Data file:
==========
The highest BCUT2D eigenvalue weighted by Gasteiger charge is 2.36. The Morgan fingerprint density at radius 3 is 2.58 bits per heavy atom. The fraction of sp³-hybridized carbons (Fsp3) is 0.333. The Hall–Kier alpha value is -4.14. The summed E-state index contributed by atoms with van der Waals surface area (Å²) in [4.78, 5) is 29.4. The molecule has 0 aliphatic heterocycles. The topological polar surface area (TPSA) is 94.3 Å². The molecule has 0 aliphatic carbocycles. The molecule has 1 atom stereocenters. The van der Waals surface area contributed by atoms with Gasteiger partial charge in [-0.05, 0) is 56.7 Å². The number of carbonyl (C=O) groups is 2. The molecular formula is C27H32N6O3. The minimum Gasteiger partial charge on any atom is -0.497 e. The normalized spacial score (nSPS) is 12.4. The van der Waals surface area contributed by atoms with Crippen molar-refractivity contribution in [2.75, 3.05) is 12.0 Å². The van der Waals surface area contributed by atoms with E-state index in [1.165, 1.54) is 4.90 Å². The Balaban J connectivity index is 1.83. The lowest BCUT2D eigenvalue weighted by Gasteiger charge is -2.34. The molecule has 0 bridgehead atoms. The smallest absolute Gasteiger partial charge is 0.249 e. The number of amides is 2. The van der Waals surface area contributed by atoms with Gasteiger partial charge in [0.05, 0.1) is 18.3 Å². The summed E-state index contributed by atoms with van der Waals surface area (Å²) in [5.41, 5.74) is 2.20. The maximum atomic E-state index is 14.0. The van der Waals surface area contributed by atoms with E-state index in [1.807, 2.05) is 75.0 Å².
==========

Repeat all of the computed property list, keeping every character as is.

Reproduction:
The highest BCUT2D eigenvalue weighted by Gasteiger charge is 2.36. The Morgan fingerprint density at radius 3 is 2.58 bits per heavy atom. The fraction of sp³-hybridized carbons (Fsp3) is 0.333. The Hall–Kier alpha value is -4.14. The summed E-state index contributed by atoms with van der Waals surface area (Å²) in [4.78, 5) is 29.4. The molecule has 0 aliphatic heterocycles. The topological polar surface area (TPSA) is 94.3 Å². The molecule has 0 aliphatic carbocycles. The molecule has 1 atom stereocenters. The van der Waals surface area contributed by atoms with Gasteiger partial charge in [-0.05, 0) is 56.7 Å². The number of carbonyl (C=O) groups is 2. The molecular formula is C27H32N6O3. The minimum Gasteiger partial charge on any atom is -0.497 e. The normalized spacial score (nSPS) is 12.4. The van der Waals surface area contributed by atoms with Crippen molar-refractivity contribution in [2.75, 3.05) is 12.0 Å². The van der Waals surface area contributed by atoms with E-state index in [1.165, 1.54) is 4.90 Å². The Balaban J connectivity index is 1.83. The lowest BCUT2D eigenvalue weighted by Gasteiger charge is -2.34. The molecule has 0 bridgehead atoms. The smallest absolute Gasteiger partial charge is 0.249 e. The number of amides is 2. The van der Waals surface area contributed by atoms with Gasteiger partial charge in [0.05, 0.1) is 18.3 Å². The summed E-state index contributed by atoms with van der Waals surface area (Å²) in [5.41, 5.74) is 2.20. The maximum atomic E-state index is 14.0. The van der Waals surface area contributed by atoms with E-state index in [1.807, 2.05) is 75.0 Å².